Evangelos Simoudis makes it his job to assess the trends impacting information technology today. As managing partner for Trident Capital with his finger on the pulse of Silicon Valley, he’s well-positioned to monitor how the megatrends of cloud, mobility, social and big data and analytics are transforming the IT landscape as we know it.

These megatrends drive change for companies of all sizes and, as a panelist at next week’s Cloud Business Summit in New York – an event themed around business innovation - Simoudis intends to emphasize that innovation can come from anywhere, not just new companies.

In a conversation with Information Management, Simoudis shared his insights and observations around the megatrends driving innovations in Silicon Valley and how they resonate throughout the world.

Information Management: Trident Captial is a venture capital and private equity firm, and as managing partner, you need to be aware of the impact of new and growing technology areas and innovations. What interesting trends or advances are you keeping an eye on these days?

Simoudis: So for the past [two to four] years, we have been following four megatrends. This includes, cloud, mobile, social and big data, and along with big data the analytics for big data. Now what is interesting is that we have been investing in the cloud since ‘99, so we had caught that trend early on. However, in the last four years or so, we’ve seen mobile, social and data combined with the cloud, creating these four megatrends, and we believe that the interesting applications of these megatrends will come at the intersection of these technologies. So as an example, we’ve made a few investments around the area of social applications for the enterprise. Well, if you look at social applications for the enterprise, companies like Extole or Thismoment or Jobvite, these are Saas applications so they use the cloud as their development and delivery medium. They obviously capitalize on the adoption of social networks, particularly by both enterprise employees as well as consumers, who are then customers of these larger enterprises. And in order for these type of applications to be effective, they really need to analyze both the social data but also other types of data, some of it consumer data, some other types of data, in order to get to the result that their users expect. [That’s] just as an example of how three of these four megatrends are coming together to create an interesting class of applications. Similarly, and we’ve seen that particularly in the last 18 months, a number of large enterprises are starting to rethink their application strategy with a mobile first strategy. That is a direct consequence of how both their consumer customers and their employees have been aggressively moving to mobile for their own personal uses and now they’re starting to influence the enterprise ecosystem through that adoption. And again, as we’re seeing these mobile applications being developed, they tend to bring together cloud, because they tend to be cloud-based at least for part of the application, mobility, obviously, and again data and the analytics of that data.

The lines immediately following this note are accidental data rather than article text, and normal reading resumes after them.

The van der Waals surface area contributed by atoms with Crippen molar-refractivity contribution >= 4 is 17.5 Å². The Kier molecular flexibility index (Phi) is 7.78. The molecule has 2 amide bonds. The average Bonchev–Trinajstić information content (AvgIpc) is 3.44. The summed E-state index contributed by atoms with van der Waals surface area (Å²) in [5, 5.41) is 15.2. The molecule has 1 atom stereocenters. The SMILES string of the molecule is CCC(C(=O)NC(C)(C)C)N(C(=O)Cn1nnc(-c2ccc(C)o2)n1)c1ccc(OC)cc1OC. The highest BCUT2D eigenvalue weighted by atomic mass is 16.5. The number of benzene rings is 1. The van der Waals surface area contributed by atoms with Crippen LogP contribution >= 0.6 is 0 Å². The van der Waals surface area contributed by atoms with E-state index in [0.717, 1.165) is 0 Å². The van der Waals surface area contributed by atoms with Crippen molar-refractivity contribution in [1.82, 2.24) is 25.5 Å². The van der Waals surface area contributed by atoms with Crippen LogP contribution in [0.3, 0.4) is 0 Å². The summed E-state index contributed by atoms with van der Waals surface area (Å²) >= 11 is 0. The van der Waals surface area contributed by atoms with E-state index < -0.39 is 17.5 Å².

Saugatuck Technology calls the combined area of these four megatrends the “Boundary-free Enterprise” and other firms have other terms for it. Each individual area is of interest, but as a whole they’re much more. What is fueling the growth behind the megatrends as a whole or individually?